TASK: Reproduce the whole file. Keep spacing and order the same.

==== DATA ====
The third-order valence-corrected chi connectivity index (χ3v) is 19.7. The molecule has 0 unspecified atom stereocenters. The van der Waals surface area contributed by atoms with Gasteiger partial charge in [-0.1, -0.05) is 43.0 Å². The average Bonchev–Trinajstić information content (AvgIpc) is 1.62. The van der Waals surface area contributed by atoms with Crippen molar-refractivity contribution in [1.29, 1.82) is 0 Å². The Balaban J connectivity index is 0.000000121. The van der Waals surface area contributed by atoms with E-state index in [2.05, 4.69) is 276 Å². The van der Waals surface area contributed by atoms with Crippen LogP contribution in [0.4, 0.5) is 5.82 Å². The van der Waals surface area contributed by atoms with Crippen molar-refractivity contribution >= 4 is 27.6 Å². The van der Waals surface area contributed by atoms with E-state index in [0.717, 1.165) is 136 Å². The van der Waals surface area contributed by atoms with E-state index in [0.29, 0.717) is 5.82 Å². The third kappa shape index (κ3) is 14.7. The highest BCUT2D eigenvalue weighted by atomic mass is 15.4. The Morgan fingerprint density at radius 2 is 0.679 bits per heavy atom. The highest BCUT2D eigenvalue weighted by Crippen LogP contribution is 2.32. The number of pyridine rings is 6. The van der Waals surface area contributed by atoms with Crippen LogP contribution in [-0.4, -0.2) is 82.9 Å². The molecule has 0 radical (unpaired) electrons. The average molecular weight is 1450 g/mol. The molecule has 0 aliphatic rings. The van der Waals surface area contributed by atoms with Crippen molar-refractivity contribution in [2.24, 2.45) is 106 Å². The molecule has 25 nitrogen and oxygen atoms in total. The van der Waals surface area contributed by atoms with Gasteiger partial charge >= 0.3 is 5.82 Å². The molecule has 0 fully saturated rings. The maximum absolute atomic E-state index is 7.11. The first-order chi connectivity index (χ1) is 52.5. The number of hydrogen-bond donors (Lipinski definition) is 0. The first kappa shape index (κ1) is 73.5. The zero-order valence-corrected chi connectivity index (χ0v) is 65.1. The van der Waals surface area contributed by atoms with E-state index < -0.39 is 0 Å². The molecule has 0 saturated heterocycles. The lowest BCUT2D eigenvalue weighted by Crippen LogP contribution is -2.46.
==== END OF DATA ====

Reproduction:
The third-order valence-corrected chi connectivity index (χ3v) is 19.7. The molecule has 0 unspecified atom stereocenters. The van der Waals surface area contributed by atoms with Gasteiger partial charge in [-0.1, -0.05) is 43.0 Å². The average Bonchev–Trinajstić information content (AvgIpc) is 1.62. The van der Waals surface area contributed by atoms with Crippen molar-refractivity contribution in [1.29, 1.82) is 0 Å². The Balaban J connectivity index is 0.000000121. The van der Waals surface area contributed by atoms with E-state index in [2.05, 4.69) is 276 Å². The van der Waals surface area contributed by atoms with Crippen LogP contribution in [0.4, 0.5) is 5.82 Å². The van der Waals surface area contributed by atoms with Crippen molar-refractivity contribution >= 4 is 27.6 Å². The van der Waals surface area contributed by atoms with E-state index in [0.717, 1.165) is 136 Å². The van der Waals surface area contributed by atoms with E-state index in [0.29, 0.717) is 5.82 Å². The third kappa shape index (κ3) is 14.7. The highest BCUT2D eigenvalue weighted by atomic mass is 15.4. The Morgan fingerprint density at radius 2 is 0.679 bits per heavy atom. The highest BCUT2D eigenvalue weighted by Crippen LogP contribution is 2.32. The number of pyridine rings is 6. The van der Waals surface area contributed by atoms with Crippen LogP contribution in [-0.4, -0.2) is 82.9 Å². The molecule has 0 radical (unpaired) electrons. The average molecular weight is 1450 g/mol. The molecule has 0 aliphatic rings. The van der Waals surface area contributed by atoms with Crippen molar-refractivity contribution in [2.24, 2.45) is 106 Å². The molecule has 25 nitrogen and oxygen atoms in total. The van der Waals surface area contributed by atoms with Gasteiger partial charge >= 0.3 is 5.82 Å². The molecule has 0 fully saturated rings. The maximum absolute atomic E-state index is 7.11. The first-order chi connectivity index (χ1) is 52.5. The number of hydrogen-bond donors (Lipinski definition) is 0. The first kappa shape index (κ1) is 73.5. The zero-order valence-corrected chi connectivity index (χ0v) is 65.1. The van der Waals surface area contributed by atoms with E-state index < -0.39 is 0 Å². The molecule has 0 saturated heterocycles. The lowest BCUT2D eigenvalue weighted by Crippen LogP contribution is -2.46.